Traditionally, carcass composting involves covering carcasses with a carbon source [10,11,12]. Few studies focus on the evaluation of carcass composting in open-air outdoor settings. Nonetheless, Pepin et al. showed that composting pre-processed carcasses (carcasses ground into small particle sizes through mechanical crushing) achieved adequate temperatures for pathogen elimination. Additionally, Duc et al. [13] showed that composting swine in warm climates could effectively inactivate the ASF virus (ASFV).
The presented study aimed to analyze ASFV stability and inactivation after composting infectious wild boar carcasses under field and cold weather conditions. Process parameters such as composting temperatures were assessed. Furthermore, composting of entire carcasses and pre-processed materials were compared in terms of ASFV inactivation and eventual elimination.

2. Materials and Methods

2.1. Study Design

Two studies were conducted from November 2021 to February 2022. In both studies, intact wild boar carcasses were obtained by active search that was performed on a weekly basis in areas where increased ASF-related mortality had been detected in Lithuania. In total, nine ASFV-positive wild boar carcasses were chosen for the purpose of the studies (Figure 1A). Selection criteria were a good general state of preservation (i.e., estimated to be less than seven days old), no signs of scavenging, and no open body cavities. The carcass suitability assessment was completed visually by official veterinary inspectors of the corresponding Territorial Veterinary Service. The carcasses were subsequently transported following strict biosecurity protocols to a fenced field trial location at the Centre for Practical Training and Experimentation at Lithuanian University of Health Sciences in the Kaunas district municipality. For both studies, compost piles were composed by wheat straw piles in combination with sawdust. Studies 1 and 2 differed in the wild boar carcass preparation for sampling and in the sampling protocol.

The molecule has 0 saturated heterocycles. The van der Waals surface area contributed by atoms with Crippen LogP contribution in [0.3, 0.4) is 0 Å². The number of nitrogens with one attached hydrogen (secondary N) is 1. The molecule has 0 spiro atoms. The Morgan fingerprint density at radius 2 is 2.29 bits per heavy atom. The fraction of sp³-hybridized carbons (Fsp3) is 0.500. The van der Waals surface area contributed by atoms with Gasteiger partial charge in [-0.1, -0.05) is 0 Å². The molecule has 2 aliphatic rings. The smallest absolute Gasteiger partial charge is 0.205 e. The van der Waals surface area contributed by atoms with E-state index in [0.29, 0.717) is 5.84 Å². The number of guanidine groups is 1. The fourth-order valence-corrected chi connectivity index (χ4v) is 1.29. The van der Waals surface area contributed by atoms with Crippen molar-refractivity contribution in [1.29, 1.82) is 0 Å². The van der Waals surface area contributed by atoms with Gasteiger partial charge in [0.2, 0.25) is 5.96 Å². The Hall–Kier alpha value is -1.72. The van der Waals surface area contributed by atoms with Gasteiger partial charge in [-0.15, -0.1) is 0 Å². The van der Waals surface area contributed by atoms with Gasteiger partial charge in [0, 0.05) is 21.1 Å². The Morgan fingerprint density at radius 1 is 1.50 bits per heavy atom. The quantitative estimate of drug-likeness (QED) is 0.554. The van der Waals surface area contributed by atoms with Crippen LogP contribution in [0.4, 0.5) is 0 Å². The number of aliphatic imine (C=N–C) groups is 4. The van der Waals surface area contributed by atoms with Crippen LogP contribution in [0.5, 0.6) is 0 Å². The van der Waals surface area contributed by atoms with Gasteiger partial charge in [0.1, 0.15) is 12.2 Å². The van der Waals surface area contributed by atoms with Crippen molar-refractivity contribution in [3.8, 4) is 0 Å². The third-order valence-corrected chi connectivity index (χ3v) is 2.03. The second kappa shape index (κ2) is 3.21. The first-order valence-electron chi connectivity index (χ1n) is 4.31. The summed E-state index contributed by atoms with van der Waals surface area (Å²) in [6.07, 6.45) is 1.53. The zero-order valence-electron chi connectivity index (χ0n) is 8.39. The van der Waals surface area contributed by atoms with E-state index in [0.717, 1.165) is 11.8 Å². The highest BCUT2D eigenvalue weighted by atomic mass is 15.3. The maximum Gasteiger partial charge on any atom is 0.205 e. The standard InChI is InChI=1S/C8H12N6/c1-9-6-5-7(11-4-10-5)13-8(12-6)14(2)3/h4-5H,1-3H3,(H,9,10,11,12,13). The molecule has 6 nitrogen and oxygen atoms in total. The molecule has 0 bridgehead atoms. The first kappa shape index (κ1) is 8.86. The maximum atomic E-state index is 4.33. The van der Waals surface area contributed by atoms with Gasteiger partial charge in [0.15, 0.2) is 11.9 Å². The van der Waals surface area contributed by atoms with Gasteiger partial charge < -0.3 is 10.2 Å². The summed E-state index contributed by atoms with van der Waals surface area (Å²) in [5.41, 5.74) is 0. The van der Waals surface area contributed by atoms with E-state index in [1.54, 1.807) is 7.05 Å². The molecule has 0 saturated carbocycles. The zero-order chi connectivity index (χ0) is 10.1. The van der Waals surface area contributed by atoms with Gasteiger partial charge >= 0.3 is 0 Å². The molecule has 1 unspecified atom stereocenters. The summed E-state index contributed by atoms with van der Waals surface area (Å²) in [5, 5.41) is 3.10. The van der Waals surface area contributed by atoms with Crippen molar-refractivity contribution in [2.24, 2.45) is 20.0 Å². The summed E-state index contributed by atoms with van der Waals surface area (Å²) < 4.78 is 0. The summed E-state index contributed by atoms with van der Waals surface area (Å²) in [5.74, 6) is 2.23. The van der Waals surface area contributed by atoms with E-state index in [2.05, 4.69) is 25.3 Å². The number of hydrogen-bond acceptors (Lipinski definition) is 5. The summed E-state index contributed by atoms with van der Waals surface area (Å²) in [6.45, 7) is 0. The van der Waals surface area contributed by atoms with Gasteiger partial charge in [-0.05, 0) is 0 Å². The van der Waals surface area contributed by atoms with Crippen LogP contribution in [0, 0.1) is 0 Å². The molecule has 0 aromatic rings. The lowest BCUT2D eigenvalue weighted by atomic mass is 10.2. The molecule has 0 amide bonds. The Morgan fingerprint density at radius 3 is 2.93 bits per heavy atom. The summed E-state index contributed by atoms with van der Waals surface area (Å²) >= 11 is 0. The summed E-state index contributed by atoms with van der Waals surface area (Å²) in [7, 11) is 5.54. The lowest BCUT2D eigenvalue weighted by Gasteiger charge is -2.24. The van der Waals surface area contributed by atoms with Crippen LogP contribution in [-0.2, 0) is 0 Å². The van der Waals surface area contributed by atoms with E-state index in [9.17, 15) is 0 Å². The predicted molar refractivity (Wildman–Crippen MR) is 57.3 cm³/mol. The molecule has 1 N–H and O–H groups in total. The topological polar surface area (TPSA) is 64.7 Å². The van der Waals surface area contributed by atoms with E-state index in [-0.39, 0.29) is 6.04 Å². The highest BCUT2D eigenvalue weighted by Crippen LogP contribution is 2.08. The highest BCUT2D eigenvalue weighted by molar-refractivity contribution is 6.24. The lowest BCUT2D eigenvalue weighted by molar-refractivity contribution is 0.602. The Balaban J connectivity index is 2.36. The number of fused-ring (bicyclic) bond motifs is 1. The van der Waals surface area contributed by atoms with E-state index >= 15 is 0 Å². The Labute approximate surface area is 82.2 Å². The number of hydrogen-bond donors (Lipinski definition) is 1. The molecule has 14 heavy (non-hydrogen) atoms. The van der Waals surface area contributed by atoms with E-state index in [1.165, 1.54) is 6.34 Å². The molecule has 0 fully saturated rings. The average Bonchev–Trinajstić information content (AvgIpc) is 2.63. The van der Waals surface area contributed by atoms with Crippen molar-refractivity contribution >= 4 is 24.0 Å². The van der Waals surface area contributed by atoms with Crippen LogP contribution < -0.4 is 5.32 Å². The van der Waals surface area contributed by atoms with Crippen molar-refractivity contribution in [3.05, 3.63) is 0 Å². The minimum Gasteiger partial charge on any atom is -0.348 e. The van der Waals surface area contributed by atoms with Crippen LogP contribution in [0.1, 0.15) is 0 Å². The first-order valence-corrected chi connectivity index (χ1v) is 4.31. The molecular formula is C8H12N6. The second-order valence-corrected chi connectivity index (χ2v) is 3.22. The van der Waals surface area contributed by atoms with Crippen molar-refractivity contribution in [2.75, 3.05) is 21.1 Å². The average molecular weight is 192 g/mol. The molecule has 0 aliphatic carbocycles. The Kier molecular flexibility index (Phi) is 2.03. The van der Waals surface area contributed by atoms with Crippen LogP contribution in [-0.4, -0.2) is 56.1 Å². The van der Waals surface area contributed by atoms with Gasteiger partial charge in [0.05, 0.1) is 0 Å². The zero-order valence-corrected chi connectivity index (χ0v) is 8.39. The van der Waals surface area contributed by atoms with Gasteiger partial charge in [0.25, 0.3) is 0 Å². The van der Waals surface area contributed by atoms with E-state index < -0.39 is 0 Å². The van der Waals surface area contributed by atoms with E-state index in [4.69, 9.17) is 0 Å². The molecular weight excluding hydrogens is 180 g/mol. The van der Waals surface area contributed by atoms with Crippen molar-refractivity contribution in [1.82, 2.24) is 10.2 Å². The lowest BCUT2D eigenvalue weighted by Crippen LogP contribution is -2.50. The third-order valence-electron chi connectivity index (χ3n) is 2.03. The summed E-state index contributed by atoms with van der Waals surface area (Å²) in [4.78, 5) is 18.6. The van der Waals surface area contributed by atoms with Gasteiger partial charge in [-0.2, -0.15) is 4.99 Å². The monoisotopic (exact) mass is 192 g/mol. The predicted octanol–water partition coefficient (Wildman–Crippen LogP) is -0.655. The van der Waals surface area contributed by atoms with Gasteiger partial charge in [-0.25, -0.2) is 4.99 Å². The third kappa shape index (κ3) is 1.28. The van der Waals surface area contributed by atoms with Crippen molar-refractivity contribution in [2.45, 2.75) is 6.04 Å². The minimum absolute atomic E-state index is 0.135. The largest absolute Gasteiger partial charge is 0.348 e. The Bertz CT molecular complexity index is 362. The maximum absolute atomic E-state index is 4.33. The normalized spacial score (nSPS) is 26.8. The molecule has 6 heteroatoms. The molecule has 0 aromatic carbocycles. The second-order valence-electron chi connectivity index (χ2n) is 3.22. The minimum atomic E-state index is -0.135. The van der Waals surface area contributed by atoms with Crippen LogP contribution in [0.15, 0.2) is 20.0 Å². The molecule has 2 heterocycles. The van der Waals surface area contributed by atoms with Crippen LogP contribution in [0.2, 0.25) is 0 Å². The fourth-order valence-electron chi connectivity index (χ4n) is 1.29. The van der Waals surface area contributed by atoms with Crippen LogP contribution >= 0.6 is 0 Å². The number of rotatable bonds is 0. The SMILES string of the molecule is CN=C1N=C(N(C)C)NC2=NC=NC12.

2.1.1. Study 1

On 4 November 2021, for study 1, n = 3 wild boar carcasses were obtained from a hunting ground in the Kretinga district municipality in the western part of Lithuania, where mass mortality of wild boar due to ASF had occurred for several months. Carcasses 1 and 2 belonged to young animals (less than 12 months of age; approx. 50 kg) and carcass 3 to an adult sow (over 24 months of age; approx. 100 kg) as shown in Figure 1A. For the purpose of this study, all carcasses were laid uncut on the compost pile, with the exception of two superficial incisions aimed to sample the inguinal lymph nodes at composting day 1. On the same day, blood and oro-nasal swabs were collected, and ASFV positivity was confirmed via PCR.
Once compost piles were established, sampling was conducted within 7-day intervals as follows:
  • For carcass no. 1, samples were obtained on days 7, 14, 21, and 28 post-composting.
  • For carcass no. 2, samples were obtained on days 14, 21, 28, and 35 post-composting.
  • For carcass no. 3, samples were obtained on days 21, 28, 35, and 42 post-composting.
On each sampling day, the following matrices were collected: bone marrow, kidney, spleen, abdominal fluid, and sawdust from underneath the carcass, as listed in Table S2. At each sampling, only part of the spleen and kidney were taken. The sampling was performed aiming for minimal carcass and pile disturbance. In the event of sawdust and/or straw removal, layers were restored after the sampling was finished. On day 112 (February 24, 2022), sampling concluded for all three carcasses by sampling of bone marrow and remaining mass of muscle tissue for each carcass.

2.1.2. Study 2

For the second study, n = 6 wild boar carcasses were used. With the exception of carcass 4, which was found in the Vilnius district municipality in the southeast of Lithuania, the remaining carcasses (5–9) were found in a radius of 70 m in the western part of Lithuania, in the Skuodas district municipality, where active ASFV circulation and mass wild boar mortality was registered over a few months. Carcass 4 belonged to an adult male (≈36 months of age; approx. 100 kg), carcass 5 belonged to an adult sow (≈42 months of age; approx. 140 kg), and carcasses 6–9 belonged to young animals (<12 months of age; approx. 50 kg). Carcass 4 was placed for composting on 23 November, while the remaining five carcasses were placed on 29 November.